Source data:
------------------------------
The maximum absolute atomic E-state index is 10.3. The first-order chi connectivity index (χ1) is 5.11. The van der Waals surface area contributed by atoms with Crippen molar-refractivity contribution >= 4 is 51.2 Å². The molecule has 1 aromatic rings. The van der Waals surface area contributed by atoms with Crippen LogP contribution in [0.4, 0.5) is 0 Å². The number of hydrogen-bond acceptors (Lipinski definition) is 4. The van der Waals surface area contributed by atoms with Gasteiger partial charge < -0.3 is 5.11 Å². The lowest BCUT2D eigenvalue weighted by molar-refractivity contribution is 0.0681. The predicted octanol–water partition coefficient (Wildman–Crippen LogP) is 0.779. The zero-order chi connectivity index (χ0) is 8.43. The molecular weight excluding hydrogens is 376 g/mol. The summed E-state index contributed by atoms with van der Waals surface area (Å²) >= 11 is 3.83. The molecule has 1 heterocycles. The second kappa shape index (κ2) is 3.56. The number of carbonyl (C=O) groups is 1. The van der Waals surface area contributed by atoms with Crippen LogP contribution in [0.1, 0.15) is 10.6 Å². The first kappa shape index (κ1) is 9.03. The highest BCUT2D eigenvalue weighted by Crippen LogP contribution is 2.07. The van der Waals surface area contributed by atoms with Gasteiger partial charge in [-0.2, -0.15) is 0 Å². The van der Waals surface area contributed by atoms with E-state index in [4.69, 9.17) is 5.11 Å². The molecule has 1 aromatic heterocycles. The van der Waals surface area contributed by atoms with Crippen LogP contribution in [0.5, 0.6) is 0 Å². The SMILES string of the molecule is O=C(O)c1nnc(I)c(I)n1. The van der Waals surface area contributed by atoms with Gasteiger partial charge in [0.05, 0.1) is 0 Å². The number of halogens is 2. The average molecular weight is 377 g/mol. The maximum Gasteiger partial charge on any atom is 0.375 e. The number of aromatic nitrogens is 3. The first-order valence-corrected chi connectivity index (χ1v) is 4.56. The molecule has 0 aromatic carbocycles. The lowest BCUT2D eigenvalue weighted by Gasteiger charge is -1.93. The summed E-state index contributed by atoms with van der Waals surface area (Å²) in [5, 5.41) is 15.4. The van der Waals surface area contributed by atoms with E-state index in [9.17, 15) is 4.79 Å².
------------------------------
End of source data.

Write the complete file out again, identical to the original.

The maximum absolute atomic E-state index is 10.3. The first-order chi connectivity index (χ1) is 5.11. The van der Waals surface area contributed by atoms with Crippen molar-refractivity contribution >= 4 is 51.2 Å². The molecule has 1 aromatic rings. The van der Waals surface area contributed by atoms with Crippen LogP contribution in [0.4, 0.5) is 0 Å². The number of hydrogen-bond acceptors (Lipinski definition) is 4. The van der Waals surface area contributed by atoms with Gasteiger partial charge < -0.3 is 5.11 Å². The lowest BCUT2D eigenvalue weighted by molar-refractivity contribution is 0.0681. The predicted octanol–water partition coefficient (Wildman–Crippen LogP) is 0.779. The zero-order chi connectivity index (χ0) is 8.43. The molecular weight excluding hydrogens is 376 g/mol. The summed E-state index contributed by atoms with van der Waals surface area (Å²) >= 11 is 3.83. The molecule has 1 heterocycles. The second kappa shape index (κ2) is 3.56. The number of carbonyl (C=O) groups is 1. The van der Waals surface area contributed by atoms with Crippen LogP contribution in [0.1, 0.15) is 10.6 Å². The first kappa shape index (κ1) is 9.03. The highest BCUT2D eigenvalue weighted by Crippen LogP contribution is 2.07. The van der Waals surface area contributed by atoms with Gasteiger partial charge in [-0.2, -0.15) is 0 Å². The van der Waals surface area contributed by atoms with E-state index in [4.69, 9.17) is 5.11 Å². The molecule has 1 aromatic heterocycles. The van der Waals surface area contributed by atoms with Crippen LogP contribution in [0.5, 0.6) is 0 Å². The SMILES string of the molecule is O=C(O)c1nnc(I)c(I)n1. The van der Waals surface area contributed by atoms with Gasteiger partial charge in [0.05, 0.1) is 0 Å². The number of halogens is 2. The average molecular weight is 377 g/mol. The maximum Gasteiger partial charge on any atom is 0.375 e. The number of aromatic nitrogens is 3. The first-order valence-corrected chi connectivity index (χ1v) is 4.56. The molecule has 0 aromatic carbocycles. The lowest BCUT2D eigenvalue weighted by Gasteiger charge is -1.93. The summed E-state index contributed by atoms with van der Waals surface area (Å²) in [5, 5.41) is 15.4. The van der Waals surface area contributed by atoms with E-state index in [9.17, 15) is 4.79 Å².